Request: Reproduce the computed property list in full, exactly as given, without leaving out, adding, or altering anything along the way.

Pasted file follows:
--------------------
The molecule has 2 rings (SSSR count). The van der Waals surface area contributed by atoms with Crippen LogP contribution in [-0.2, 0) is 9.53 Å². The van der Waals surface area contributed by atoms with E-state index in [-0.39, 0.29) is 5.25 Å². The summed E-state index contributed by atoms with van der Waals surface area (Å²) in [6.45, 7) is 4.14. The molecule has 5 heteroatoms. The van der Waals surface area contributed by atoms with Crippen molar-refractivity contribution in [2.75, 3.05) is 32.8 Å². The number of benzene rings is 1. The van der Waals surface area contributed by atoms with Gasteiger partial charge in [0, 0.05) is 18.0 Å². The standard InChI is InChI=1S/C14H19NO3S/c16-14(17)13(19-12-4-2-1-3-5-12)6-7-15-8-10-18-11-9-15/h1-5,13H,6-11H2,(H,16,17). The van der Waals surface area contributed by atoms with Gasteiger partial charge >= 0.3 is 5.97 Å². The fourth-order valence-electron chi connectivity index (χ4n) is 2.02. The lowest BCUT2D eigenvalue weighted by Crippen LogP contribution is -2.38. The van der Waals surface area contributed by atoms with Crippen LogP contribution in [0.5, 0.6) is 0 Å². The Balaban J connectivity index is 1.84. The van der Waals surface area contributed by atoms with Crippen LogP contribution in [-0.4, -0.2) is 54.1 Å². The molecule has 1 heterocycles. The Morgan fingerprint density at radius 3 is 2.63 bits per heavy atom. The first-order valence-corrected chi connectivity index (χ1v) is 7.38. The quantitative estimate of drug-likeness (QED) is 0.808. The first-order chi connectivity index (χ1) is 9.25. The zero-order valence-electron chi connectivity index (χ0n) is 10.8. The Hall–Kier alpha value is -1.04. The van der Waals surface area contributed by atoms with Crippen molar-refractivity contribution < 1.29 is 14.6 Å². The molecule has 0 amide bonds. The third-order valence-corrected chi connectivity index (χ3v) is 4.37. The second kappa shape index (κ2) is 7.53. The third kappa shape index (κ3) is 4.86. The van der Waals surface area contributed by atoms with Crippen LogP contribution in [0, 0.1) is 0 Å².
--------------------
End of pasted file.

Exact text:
The molecule has 2 rings (SSSR count). The van der Waals surface area contributed by atoms with Crippen LogP contribution in [-0.2, 0) is 9.53 Å². The van der Waals surface area contributed by atoms with E-state index in [-0.39, 0.29) is 5.25 Å². The summed E-state index contributed by atoms with van der Waals surface area (Å²) in [6.45, 7) is 4.14. The molecule has 5 heteroatoms. The van der Waals surface area contributed by atoms with Crippen molar-refractivity contribution in [2.75, 3.05) is 32.8 Å². The number of benzene rings is 1. The van der Waals surface area contributed by atoms with Gasteiger partial charge in [0, 0.05) is 18.0 Å². The standard InChI is InChI=1S/C14H19NO3S/c16-14(17)13(19-12-4-2-1-3-5-12)6-7-15-8-10-18-11-9-15/h1-5,13H,6-11H2,(H,16,17). The van der Waals surface area contributed by atoms with Gasteiger partial charge >= 0.3 is 5.97 Å². The fourth-order valence-electron chi connectivity index (χ4n) is 2.02. The lowest BCUT2D eigenvalue weighted by Crippen LogP contribution is -2.38. The van der Waals surface area contributed by atoms with Crippen LogP contribution in [0.5, 0.6) is 0 Å². The Balaban J connectivity index is 1.84. The van der Waals surface area contributed by atoms with Crippen LogP contribution in [-0.4, -0.2) is 54.1 Å². The molecule has 1 heterocycles. The Morgan fingerprint density at radius 3 is 2.63 bits per heavy atom. The first-order valence-corrected chi connectivity index (χ1v) is 7.38. The quantitative estimate of drug-likeness (QED) is 0.808. The first-order chi connectivity index (χ1) is 9.25. The zero-order valence-electron chi connectivity index (χ0n) is 10.8. The Hall–Kier alpha value is -1.04. The van der Waals surface area contributed by atoms with Crippen molar-refractivity contribution < 1.29 is 14.6 Å². The molecule has 0 amide bonds. The third-order valence-corrected chi connectivity index (χ3v) is 4.37. The second kappa shape index (κ2) is 7.53. The third kappa shape index (κ3) is 4.86. The van der Waals surface area contributed by atoms with Crippen LogP contribution in [0, 0.1) is 0 Å².